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Nokia Takes on BlackBerry with WhatsApp-Focused Asha
Nokia Takes on BlackBerry with WhatsApp-Focused Asha

By Jennifer LeClaire
April 24, 2013 11:01AM

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Analyst Avi Greengart said Nokia, with the Asha 210 feature phone, was trying to hone in on the specific reasons why consumers buy smartphones. "Why do most consumers want a smartphone? In many case it's for social and communication apps....Nokia is still competing against the cheap BlackBerry phones like the Curve, so the QWERTY form factor is still relevant."
 



It's got many of the qualities of a smartphone, but it's a feature phone. It competes with low-end BlackBerry phones in emerging markets. And it's making headlines for including the first-ever WhatsApp button.

It's the Nokia Asha 210, which Nokia is billing as the "most social Asha yet" at an "affordable price" of $72. The Nokia Asha 210 supports Wi-Fi so people can log on to the Internet from more places, and a QWERTY keyboard. But it's the WhatsApp button that's turning heads.

WhatsApp Messenger is a cross-platform mobile messaging app that lets users exchange messages without having to pay for SMS. It works with iPhone, BlackBerry, Android, Windows Phone and Nokia devices. WhatsApp is offering its service for free on all Nokia Asha 210 devices with the WhatsApp button for the lifespan of the phone.

A Smart Feature Phone

But the Asha 210's social functions go beyond the WhatsApp button. The device also features support for Facebook, Twitter and popular e-mail accounts such as Gmail.

Consumers can also share photos and other content using Nokia's Slam feature. Slam works by enabling the transfer of content -- such as images or videos -- to another Bluetooth-enabled phone without the need to pair devices.

Avi Greengart, a principal analyst at Current Analysis, told us Nokia, with its latest feature phone, was trying to hone in on the specific reasons why consumers buy smartphones.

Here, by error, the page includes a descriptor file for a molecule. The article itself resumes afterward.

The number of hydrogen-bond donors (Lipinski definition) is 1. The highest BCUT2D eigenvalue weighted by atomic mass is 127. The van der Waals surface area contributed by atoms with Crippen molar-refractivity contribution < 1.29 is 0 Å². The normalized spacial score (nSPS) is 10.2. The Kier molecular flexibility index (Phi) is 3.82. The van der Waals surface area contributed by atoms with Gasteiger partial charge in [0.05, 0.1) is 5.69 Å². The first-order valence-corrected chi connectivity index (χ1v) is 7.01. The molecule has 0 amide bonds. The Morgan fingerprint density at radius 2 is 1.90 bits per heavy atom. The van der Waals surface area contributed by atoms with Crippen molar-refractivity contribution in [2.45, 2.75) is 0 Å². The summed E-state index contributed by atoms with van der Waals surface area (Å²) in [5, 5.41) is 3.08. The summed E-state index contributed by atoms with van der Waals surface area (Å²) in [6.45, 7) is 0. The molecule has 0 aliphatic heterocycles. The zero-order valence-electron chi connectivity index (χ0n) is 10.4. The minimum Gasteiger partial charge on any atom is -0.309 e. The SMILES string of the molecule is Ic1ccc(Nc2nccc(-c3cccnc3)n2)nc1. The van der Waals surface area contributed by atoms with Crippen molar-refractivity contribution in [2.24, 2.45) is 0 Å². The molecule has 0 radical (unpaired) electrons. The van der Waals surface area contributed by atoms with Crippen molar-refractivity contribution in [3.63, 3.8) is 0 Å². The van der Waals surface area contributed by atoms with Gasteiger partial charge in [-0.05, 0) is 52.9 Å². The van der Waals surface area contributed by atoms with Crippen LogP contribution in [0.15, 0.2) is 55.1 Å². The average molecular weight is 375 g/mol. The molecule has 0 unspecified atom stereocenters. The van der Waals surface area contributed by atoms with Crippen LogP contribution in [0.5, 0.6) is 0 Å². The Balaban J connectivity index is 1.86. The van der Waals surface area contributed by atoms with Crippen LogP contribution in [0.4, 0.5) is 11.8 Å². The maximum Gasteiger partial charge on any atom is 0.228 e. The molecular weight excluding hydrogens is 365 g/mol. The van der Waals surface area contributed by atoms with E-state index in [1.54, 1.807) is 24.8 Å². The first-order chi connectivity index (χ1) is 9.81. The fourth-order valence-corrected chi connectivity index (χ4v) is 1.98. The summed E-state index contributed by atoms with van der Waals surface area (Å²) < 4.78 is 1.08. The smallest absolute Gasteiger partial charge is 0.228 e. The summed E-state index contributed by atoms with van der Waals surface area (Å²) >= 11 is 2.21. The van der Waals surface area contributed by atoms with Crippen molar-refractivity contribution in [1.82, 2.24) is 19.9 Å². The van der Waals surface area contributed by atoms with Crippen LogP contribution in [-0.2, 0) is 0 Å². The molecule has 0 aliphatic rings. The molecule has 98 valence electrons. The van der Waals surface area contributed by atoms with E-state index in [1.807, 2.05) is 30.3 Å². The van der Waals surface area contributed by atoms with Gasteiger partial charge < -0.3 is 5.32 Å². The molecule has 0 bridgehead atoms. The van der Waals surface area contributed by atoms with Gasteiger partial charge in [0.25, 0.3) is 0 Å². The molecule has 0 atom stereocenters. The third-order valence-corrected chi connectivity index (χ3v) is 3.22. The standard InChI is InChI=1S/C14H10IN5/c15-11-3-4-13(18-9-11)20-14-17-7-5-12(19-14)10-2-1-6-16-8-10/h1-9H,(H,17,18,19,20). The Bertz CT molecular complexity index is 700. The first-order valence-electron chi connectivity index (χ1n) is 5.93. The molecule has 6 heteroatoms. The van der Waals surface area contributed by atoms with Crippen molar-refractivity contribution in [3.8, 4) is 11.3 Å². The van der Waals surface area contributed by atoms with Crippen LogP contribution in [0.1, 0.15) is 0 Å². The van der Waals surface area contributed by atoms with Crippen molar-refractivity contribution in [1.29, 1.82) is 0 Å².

"Why do most consumers want a smartphone?" Greengart asks. "In many case it's for social and communication apps. In some of these markets Nokia is still competing against the cheap BlackBerry phones like the Curve, so the QWERTY form factor is still relevant."

Wanted: Super-Social Consumers

Timo Toikkanen, executive vice president of Mobile Phones at Nokia, said the device aims to give "super-social consumers new ways to express their personalities." He also mentioned its focus on allowing "people to easily update their social networks, stay in touch with friends and share user created content."

The Asha 210 is also equipped with a 2-megapixel camera that can be accessed through a dedicated button even when the keypad is locked. The camera offers a choice of image capture, editing and sharing options.

The Asha 210 leverages the Nokia Xpress Browser, which uses the company's cloud technology to reduce data consumption by up to 90 percent. The device also features Nokia Nearby, a Web app that lets people discover points of interest such as restaurants, shopping and ATM machines close to their location.

No Longer Dominating

"Nokia is selling up against low-end Android phones in emerging markets. So, yes, the Asha is a feature phone. But they are dropping Java applets on the phone out of the box. Many Asha phones also provide a suite of Java games," Greengart said.

The idea is to offer a Nokia phone at roughly the same price point as inexpensive, usually locally produced Android phones. Of course, Nokia would argue that it provides a better user experience and is more responsive.

"The Asha line has done reasonably well. Nokia sold more than 5 million units last quarter," Greengart said. "So the Asha line is definitely touching a nerve but I don't know that it's actually been as successful as Nokia would like it to be, given the growth in the low-end smartphone market and some of the problems it has seen in the feature phone segment in emerging markets, where its sales are down in markets where they used to dominate."
 

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